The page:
But the strategy ran into trouble as the money from "The Apprentice" began to decline. By 2015, his financial condition was worsening.

His 2016 presidential campaign may have been partly an attempt to resuscitate his brand.

The financial records do not answer this question definitively. But the timing is consistent: Mr. Trump announced a campaign that seemed a long shot to win, but was almost certain to bring him newfound attention, at the same time that his businesses were in need of a new approach.

The presidency has helped his business.

Since he became a leading presidential candidate, he has received large amounts of money from lobbyists, politicians and foreign officials who pay to stay at his properties or join his clubs. The Times investigation puts precise numbers on this spending for the first time. . . .

In his first two years in the White House, Mr. Trump received millions of dollars from projects in foreign countries, including $3 million from the Philippines, $2.3 million from India and $1 million from Turkey.

But the presidency has not resolved his core financial problem: Many of his businesses continue to lose money.

. . . In 2012, he took out a $100 million mortgage on the commercial space in Trump Tower. He has also sold hundreds of millions worth of stock and bonds. But his financial records indicate that he may have as little as $873,000 left to sell.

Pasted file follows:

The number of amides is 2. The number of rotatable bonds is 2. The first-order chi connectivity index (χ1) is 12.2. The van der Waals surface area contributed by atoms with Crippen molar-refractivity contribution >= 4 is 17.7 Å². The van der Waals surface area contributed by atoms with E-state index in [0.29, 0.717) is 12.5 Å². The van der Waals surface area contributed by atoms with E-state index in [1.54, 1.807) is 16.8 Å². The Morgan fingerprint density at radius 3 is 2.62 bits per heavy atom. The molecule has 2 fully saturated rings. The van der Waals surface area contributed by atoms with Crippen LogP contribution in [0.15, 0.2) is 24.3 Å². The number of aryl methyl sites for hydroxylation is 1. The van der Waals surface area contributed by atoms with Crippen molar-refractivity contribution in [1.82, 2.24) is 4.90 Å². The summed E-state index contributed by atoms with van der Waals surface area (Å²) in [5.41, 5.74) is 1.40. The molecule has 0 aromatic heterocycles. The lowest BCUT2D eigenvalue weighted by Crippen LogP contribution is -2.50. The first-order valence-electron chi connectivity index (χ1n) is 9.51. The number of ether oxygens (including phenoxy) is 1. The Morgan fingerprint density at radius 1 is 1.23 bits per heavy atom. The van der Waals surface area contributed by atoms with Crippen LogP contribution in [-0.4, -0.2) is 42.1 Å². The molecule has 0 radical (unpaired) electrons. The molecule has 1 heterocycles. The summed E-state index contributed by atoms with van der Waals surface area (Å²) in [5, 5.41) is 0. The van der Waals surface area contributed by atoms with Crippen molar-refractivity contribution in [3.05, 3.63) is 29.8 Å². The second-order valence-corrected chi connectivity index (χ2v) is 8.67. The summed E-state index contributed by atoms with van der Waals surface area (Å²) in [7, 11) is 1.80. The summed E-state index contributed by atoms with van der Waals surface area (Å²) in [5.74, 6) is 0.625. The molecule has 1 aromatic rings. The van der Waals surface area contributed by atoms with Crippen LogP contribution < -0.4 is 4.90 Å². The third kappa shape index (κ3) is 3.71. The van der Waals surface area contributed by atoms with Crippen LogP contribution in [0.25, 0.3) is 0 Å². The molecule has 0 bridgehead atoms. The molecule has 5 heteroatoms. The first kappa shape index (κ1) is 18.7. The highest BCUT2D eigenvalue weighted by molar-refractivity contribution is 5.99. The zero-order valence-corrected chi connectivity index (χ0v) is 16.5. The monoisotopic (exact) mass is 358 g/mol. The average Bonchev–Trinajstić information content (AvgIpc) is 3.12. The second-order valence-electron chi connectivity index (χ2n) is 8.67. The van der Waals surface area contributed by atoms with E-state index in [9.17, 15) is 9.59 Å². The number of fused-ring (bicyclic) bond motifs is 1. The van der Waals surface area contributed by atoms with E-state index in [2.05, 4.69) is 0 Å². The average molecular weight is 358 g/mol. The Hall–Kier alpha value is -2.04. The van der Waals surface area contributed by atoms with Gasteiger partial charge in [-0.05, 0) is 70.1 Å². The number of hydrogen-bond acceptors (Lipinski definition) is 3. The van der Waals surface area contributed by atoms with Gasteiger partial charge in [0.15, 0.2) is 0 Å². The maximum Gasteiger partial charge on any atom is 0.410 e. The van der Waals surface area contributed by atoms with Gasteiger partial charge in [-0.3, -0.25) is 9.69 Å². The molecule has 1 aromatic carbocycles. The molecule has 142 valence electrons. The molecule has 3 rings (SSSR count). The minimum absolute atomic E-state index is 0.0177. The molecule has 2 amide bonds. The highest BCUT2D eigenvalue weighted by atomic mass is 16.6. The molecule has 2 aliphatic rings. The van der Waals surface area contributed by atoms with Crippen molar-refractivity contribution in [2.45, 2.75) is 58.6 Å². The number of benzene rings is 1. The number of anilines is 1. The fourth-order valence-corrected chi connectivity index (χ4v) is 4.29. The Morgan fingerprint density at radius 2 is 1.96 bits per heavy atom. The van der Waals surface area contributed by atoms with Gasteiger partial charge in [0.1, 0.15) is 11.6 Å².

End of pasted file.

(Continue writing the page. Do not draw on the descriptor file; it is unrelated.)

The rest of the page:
He will soon face several major bills that could put further pressure on his finances.

He appears to have paid off none of the principal of the Trump Tower mortgage, and the full $100 million comes due in 2022. And if he loses his dispute with the I.R.S. over the 2010 refund, he could owe the government more than $100 million (including interest on the original amount).

He is personally on the hook for some of these bills.

In the 1990s, Mr. Trump nearly ruined himself by personally guaranteeing hundreds of millions of dollars in loans, and he has since said that he regretted doing so. But he has taken the same step again, his tax records show. He appears to be responsible for loans totaling $421 million, most of which is coming due within four years.